Reconsidering Updike.

Louis Menand’s review/essay of Adam Begely’s new Updike biography is fascinating: The most persistent and mindlessly recycled criticism of Updike’s work is that he was infatuated with his own style, that he over-described everything to no purpose—that, as several critics put it, he had “nothing to say.” But Updike wasn’t merely showing off with his […]

Writers’ daily routines.

Brain Pickings, always a fantastic site, has developed a nice collection of various writers’ routines. I find DeLillo’s evocation of a desk portrait of Borges the most interesting: To break the spell I look at a photograph of Borges, a great picture sent to me by the Irish writer Colm Tóín. The face of Borges […]

What is left when nothing else is: “Battleborn” by Claire Vaye Watkins.

In 1872, Mark Twain published “Roughing It,” chronicling, in his words, “several years of variegated vegabondizing,” some of it involving the silver mining spree in Nevada. In his prefatory to the volume, Twain wrote that silver rush in the state was “a curious episode, in some respects; the only one, of its peculiar kind, that […]

Back to School Struggles.

By sheer happenstance, I received an assignment from L Magazine to write about various  difficulties children with developmental and/or psychological issues face as they are going back to school. I write “happenstance,” because I had just finished Andrew Solomon’s magisterial Far From the Tree: Parents, Children and the Search for Identity only a few days before […]

Great Recent Tennis Writing.

Perhaps since it’s U.S. Open time, there’s been a rash of great new tennis writing at the New York Times and around the web. First there was this piece on Roger Federer’s decline, and then there was also a nice profile of the fascinating Li Na. The Times also created a compendium of some of […]

This is Water.

This has been going around the interwebs lately, and perhaps you have already seen it. If you’ve read this blog before, you know I’ve posted about David Foster Wallace many, many times. I’ve been an avid fan since stumbling across Oblivion in 2005. I like the video, overall. It’s a cool way to distill Wallace’s already-distilled […]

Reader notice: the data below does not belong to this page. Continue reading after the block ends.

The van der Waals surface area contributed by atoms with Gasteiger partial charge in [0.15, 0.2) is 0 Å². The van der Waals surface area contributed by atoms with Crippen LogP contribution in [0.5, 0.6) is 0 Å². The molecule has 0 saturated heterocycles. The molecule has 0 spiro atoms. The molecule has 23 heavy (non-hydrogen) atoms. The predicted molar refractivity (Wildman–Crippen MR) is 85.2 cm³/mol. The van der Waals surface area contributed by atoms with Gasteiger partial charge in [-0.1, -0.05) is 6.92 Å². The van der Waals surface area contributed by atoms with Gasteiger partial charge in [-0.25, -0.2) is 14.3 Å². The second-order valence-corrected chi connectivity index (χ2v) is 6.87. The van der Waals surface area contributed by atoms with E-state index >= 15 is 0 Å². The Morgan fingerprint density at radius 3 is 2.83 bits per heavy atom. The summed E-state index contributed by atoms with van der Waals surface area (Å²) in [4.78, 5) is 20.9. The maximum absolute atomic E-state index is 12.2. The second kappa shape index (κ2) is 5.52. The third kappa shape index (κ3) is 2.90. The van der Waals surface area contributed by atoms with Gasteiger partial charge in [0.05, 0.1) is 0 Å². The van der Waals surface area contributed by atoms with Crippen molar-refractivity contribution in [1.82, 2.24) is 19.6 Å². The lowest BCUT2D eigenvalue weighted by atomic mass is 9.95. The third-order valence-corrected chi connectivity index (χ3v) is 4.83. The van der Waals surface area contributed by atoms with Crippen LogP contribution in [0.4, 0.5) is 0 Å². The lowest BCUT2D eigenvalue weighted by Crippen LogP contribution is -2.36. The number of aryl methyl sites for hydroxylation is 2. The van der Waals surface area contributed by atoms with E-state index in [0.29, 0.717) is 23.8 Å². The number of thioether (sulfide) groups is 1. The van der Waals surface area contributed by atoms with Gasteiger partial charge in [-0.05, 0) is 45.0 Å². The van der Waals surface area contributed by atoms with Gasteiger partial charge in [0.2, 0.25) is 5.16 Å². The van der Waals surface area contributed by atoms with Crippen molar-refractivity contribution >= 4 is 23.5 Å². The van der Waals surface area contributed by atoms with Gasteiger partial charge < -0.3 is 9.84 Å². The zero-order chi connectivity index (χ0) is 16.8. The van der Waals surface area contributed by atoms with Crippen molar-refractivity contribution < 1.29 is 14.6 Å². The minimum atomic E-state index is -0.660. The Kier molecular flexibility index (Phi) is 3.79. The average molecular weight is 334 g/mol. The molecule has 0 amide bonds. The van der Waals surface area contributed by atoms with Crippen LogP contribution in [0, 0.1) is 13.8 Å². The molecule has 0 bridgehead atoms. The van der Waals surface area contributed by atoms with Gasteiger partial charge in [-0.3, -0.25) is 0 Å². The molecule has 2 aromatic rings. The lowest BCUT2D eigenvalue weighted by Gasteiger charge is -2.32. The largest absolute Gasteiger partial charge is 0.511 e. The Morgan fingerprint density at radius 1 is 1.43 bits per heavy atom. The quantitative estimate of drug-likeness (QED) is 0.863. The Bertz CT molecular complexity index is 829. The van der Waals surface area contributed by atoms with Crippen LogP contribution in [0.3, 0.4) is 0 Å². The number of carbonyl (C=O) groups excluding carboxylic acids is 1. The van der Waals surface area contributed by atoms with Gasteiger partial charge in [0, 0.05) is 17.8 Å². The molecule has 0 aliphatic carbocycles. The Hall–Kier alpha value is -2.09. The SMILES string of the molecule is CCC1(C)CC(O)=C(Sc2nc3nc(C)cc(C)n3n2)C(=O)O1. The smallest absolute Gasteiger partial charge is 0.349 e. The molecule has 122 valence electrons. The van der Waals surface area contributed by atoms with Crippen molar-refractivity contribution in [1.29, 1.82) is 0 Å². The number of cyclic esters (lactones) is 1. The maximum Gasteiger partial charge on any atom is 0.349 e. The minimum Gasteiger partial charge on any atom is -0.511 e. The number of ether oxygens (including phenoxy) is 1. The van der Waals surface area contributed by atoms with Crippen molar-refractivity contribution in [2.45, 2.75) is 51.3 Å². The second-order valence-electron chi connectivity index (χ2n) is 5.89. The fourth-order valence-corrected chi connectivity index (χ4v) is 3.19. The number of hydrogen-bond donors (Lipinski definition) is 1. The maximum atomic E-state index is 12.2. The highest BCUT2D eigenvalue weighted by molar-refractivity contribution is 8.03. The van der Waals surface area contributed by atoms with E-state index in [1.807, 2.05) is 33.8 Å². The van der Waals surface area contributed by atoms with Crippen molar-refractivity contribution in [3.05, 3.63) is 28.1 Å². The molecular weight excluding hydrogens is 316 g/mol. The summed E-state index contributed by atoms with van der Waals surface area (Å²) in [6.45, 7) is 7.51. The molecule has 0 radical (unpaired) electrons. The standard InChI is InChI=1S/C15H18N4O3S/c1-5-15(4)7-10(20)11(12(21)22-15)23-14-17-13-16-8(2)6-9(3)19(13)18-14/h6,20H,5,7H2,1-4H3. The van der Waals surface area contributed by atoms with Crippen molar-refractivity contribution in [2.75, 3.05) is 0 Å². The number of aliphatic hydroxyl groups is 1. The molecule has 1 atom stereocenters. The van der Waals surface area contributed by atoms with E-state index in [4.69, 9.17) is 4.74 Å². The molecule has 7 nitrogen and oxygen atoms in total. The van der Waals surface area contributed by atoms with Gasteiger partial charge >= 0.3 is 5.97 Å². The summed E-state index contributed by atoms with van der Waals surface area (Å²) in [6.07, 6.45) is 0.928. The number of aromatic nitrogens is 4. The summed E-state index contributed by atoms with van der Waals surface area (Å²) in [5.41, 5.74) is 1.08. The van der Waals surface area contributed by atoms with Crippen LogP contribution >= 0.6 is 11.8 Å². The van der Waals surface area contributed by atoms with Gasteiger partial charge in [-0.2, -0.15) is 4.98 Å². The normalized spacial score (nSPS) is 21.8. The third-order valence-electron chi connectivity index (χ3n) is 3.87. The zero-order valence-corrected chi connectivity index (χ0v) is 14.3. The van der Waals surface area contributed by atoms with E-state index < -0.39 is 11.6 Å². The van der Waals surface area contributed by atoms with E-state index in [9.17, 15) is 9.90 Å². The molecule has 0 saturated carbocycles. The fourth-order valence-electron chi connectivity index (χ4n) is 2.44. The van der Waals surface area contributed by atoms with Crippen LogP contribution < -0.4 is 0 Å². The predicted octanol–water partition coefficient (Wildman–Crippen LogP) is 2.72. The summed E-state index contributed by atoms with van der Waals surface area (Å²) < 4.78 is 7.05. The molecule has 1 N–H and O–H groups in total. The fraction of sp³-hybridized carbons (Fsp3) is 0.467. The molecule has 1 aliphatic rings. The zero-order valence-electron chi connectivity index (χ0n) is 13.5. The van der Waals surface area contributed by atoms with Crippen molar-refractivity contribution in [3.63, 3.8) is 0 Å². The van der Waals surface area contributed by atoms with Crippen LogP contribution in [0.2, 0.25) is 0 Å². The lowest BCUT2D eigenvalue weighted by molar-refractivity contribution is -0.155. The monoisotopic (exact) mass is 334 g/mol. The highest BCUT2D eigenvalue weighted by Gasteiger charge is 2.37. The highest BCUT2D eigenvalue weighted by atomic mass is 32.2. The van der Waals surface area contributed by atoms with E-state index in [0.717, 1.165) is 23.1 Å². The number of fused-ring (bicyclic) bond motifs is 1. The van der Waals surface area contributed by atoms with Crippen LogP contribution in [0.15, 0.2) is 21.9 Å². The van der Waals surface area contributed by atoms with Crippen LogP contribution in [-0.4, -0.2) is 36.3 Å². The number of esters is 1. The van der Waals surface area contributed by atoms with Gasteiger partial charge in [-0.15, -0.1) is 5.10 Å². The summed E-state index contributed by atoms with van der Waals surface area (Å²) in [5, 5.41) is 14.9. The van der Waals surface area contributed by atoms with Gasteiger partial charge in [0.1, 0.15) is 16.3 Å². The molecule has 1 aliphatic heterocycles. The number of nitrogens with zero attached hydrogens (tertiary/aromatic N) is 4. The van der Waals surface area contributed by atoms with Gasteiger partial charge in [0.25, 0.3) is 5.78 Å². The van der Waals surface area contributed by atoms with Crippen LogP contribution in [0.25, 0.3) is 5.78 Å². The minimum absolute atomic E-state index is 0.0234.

Against “Against Enthusiasm.”

Here’s something I missed awhile back: Jacob Silverman’s well-argued essay bemoaning the “the mutual admiration society that is today’s literary culture, particularly online.” An over simplification of his argument: online, book people and/or reviewers are too damned nice. I myself have stated on this blog a couple times (at least) that, philosophically, in my occasional book reviewing, […]

Poems as Machines: Ben Lerner’s “Leaving the Atocha Station”

I watched the poet Richard Blanco’s inaugural reading with an additional layer of skepticism. His poem, One Today, which opens with plain verve (“One sun rose on us today, kindled over our shores”) dissolved in the moment. Obama had just roused the crowd with progressive promises, and while his speech was not filled with detailed […]

Review of “Both Flesh and Not.”

My review of David Foster Wallace’s essay collection Both Flesh and Not, is now live at the Lincoln Journal-Star. A sample: Wallace’s writing — even in this, his least interesting nonfiction collection — always illuminates, and if only in the reflections or refractions of his light, always makes us less stupid. I could have written […]